Surely this is diplomatic suicide on the part of the Danish Government hosting the talks? In consensus (which the UN uses) convening a meeting with the most powerful countries in the room, which form a minority should not be able to drown out the numbers of those left out. Very undemocratically however, currently that is the direction on the UNFCCC. Which is why a lot of people are saying the sheer numbers of countries involved means that an agreement could never feasibly be reached…I understand their view, the anger, hurt and determination on every side was tangible in the plenary halls of Copenhagen, calls for better transparency frequently rang out and disrupted negotiations. The calls were met with impatience from the PM of Denmark who just wanted to ‘get on with the job’. Obviously he will never have a career in diplomacy because he should have realised that countries will not cooperate and participate in negotiations is they do not feel heard or if they disapprove of the process. Trust is the essence of willing participation. Without some serious mediation and ‘team-building’ (I’m not even joking!) I really don’t foresee an ambitious and legally binding deal that includes every country, coming out of Mexico (COP16).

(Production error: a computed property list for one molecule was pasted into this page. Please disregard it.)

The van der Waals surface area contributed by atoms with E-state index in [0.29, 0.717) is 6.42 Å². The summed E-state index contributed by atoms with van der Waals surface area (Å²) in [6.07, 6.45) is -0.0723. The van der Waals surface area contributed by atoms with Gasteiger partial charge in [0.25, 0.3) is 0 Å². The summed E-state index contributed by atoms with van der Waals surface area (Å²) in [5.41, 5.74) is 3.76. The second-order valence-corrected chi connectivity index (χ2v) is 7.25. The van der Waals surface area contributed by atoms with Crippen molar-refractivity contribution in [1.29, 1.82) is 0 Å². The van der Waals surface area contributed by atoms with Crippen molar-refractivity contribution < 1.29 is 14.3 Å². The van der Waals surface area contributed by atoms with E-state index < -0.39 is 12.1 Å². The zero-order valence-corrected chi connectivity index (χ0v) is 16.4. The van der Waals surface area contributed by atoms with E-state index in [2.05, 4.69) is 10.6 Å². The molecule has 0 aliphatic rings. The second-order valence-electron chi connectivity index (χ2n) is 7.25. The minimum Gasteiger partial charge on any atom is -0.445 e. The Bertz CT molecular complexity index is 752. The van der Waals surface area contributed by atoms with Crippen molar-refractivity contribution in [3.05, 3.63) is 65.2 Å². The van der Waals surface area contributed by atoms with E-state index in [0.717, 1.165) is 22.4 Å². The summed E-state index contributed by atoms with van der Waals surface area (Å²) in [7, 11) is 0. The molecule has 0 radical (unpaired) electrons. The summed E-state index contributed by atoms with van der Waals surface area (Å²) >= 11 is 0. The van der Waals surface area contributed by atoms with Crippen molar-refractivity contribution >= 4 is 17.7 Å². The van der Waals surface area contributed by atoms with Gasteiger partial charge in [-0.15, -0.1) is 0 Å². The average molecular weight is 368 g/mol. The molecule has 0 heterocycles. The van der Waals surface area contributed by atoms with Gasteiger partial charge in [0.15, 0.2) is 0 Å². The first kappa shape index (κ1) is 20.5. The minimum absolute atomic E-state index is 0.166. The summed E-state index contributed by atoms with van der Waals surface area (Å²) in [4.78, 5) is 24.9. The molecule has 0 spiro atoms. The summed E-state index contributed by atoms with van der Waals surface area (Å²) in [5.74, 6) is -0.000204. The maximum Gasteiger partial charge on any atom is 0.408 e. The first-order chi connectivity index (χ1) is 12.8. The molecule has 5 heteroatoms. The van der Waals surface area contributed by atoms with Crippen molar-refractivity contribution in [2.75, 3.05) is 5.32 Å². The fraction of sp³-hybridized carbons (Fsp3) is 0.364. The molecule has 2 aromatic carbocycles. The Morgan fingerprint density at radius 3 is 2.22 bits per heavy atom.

Has the failure of Copenhagen, as the pinnacle of possibility, indicated the need for a change in tactics and process akin to that of UKYCC and WYFSD? Is the lumbering body of the UN capable of accommodating such change? (I would think not having experienced their inabilities and shortfalls so far, but that’s only an observation!)
So where are you at? Bored?
Start by voting to change British Politics: www.power2010.org.uk
Continue by getting involved in the British campaigning discourse: www.38degrees.org.uk is hosting discussions and a consultation on where they campaign next….
If you are interested in attending future UNFCCC negotiations yourself, to support under represented countries, get in touch with us via www.unfairplay.info